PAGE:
What Are the Implications of the 2016 Election for the Human Security of Transgender People in the US?
BY DEBORAH AVANT AND KATHE PEREZ
- The ability of a Trump administration to roll back policies that improve the security of transgender people depends on how the policies were made.
- Many of the Obama administration’s policies were made through executive orders and agency guidance and are thus vulnerable to quick reversal.
- Though no one knows for sure what the new administration will do, transgender people undergoing treatment might be advised to get their federal documents in order before Jan 20.
What the executive branch giveth, the executive branch can taketh away
The Obama administration changed a number of policies to improve the lives of transgender people. It is unclear how the Trump administration will approach these issues. He has expressed support for transgender people at times, but the Republican platform was unsupportive of the LGBTQ community as are several of his advisors, including the vice-president elect.
Were a Trump administration inclined to roll-back the Obama policies, its ability to act will be affected by how the policy was made. Executive orders and departmental guidance are the easiest to change. Legislation requires congressional action and is more difficult. Rulings by commissions and courts require new rulings, which often also require new people making them.
Below we list some key changes in each category. We then offer some advice on action transgender people might take now. We end with a list of resources, including other analyses of how a Trump presidency might affect the LGBTQ community and some global, national and Colorado organizations that might be useful.
1. EXECUTIVE ORDERS AND GUIDANCE
Bans on discrimination: A 2014 executive order protects transgender people against discrimination from the federal government or contractors that work for the federal government.
Guidelines for behavior: A 2015 OSHA guide suggests that employers should let transgender employees use facilities that match their gender identity.
2016 guidance to schools and other educational providers that receive federal money advises against gender discrimination and that schools let transgender students use the facilities that match their gender identities.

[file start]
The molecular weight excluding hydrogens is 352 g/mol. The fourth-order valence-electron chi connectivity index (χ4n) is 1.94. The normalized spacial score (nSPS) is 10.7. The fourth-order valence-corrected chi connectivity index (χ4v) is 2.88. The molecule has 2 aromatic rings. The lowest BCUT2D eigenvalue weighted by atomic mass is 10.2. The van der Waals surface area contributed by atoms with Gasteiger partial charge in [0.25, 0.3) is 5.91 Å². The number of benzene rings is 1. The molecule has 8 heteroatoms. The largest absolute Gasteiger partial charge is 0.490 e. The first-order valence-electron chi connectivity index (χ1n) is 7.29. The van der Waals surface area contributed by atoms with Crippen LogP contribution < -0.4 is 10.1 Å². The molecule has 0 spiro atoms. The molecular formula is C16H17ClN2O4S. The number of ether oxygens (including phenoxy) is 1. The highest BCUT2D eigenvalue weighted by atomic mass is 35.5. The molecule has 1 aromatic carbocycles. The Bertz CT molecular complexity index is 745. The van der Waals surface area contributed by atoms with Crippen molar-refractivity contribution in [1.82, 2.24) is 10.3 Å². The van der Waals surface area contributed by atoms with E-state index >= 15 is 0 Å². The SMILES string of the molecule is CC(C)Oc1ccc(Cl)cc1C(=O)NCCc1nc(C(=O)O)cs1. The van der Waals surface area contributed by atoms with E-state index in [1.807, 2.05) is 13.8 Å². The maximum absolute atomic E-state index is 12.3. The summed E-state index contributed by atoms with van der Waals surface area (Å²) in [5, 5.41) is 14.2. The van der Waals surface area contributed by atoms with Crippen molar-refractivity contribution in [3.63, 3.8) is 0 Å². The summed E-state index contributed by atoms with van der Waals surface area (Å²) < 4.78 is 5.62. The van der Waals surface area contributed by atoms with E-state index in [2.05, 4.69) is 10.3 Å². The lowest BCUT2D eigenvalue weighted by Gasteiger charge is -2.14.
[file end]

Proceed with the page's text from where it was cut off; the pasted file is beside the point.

Passport: In 2010 the United States Department of State announced that when a passport applicant presents a certification from an attending medical physician that the applicant has undergone appropriate clinical treatment for gender transition, the passport will reflect the new gender. This streamlined the process by which transgender people could get official documents reflecting their gender identities.
Social Security Card: As of 2013 the Obama administration removed the requirement for gender reassignment surgery to change the gender on a social security card. As with requirements for passports, the applicant need only medical certification of appropriate treatment for gender transition (or a passport, amended birth certificate, or court ordered gender change).
Military Service: In June 2015, Defense Secretary Ash Carter issued a Directive banning discrimination on the basis of sexual orientation in the military. He followed with a Directive Type Memorandum in June 2016 allowing transgender service members to serve openly.
Insurance coverage: The Affordable Care Act (section 1557) ties health care to civil rights and makes it illegal to discriminate, including against transgender people, and stipulates that healthcare providers must provide transition related care to transgender people. Reversing or replacing Obamacare would require congressional action. The particular language of the rule was created within Health and Human Services, however, and could be altered without approval from Congress. It is unclear how far it could go, though, given its connection to long-standing civil rights statutes.
3. COMMISSION AND COURT RULINGS
EEOC: The Equal Employment Opportunity Commission has issued a number of rulings that affect the employment opportunities for transgender people and the environments in which they work.
Courts: A Federal Court blocked the 2016 guidance on student access to bathrooms that fit their gender identity and the Supreme Court will review that decision this year.
4. STATE LAW
Many issues (including name changes) are governed by state. The National Center on Transgender Equality can help individuals find the relevant laws in their states. Though some states make this easier than others, these policies should not be immediately affected by the change at the national level.
Advice for Transgender People
Though no one knows for sure what the new administration will do, transgender people undergoing treatment might be advised to get their federal documents in order before Jan 20. Even without an official name change, a transgender person can have the gender marker on their social security card and passport changed with a medical certification. The name change process should be uncontroversial.
- The Human Rights Campaign website has a good overview of potential changes for the entire LGBTQ community. They also have highlighted potential appointments particularly unfriendly to the LGBTQ community.
- Buzzfeed also has an analysis of what the Trump presidency could mean for LGBTQ lives.
- The Transgender Law Center of California has a legal information helpline.
- Lamba Legal has a post-election frequently asked questions and answers.
- Whitman Walker provides healthcare and guidance for the transgender community.
- The Task Force
- Lambda Legal
- The National Center on Transgender Equality
- The Transgender Law Center
- One Colorado
- Gender Identity Center
- GLB Center
- Denver Health Transgender Health Services
- Out Boulder
Bloggers and advocates: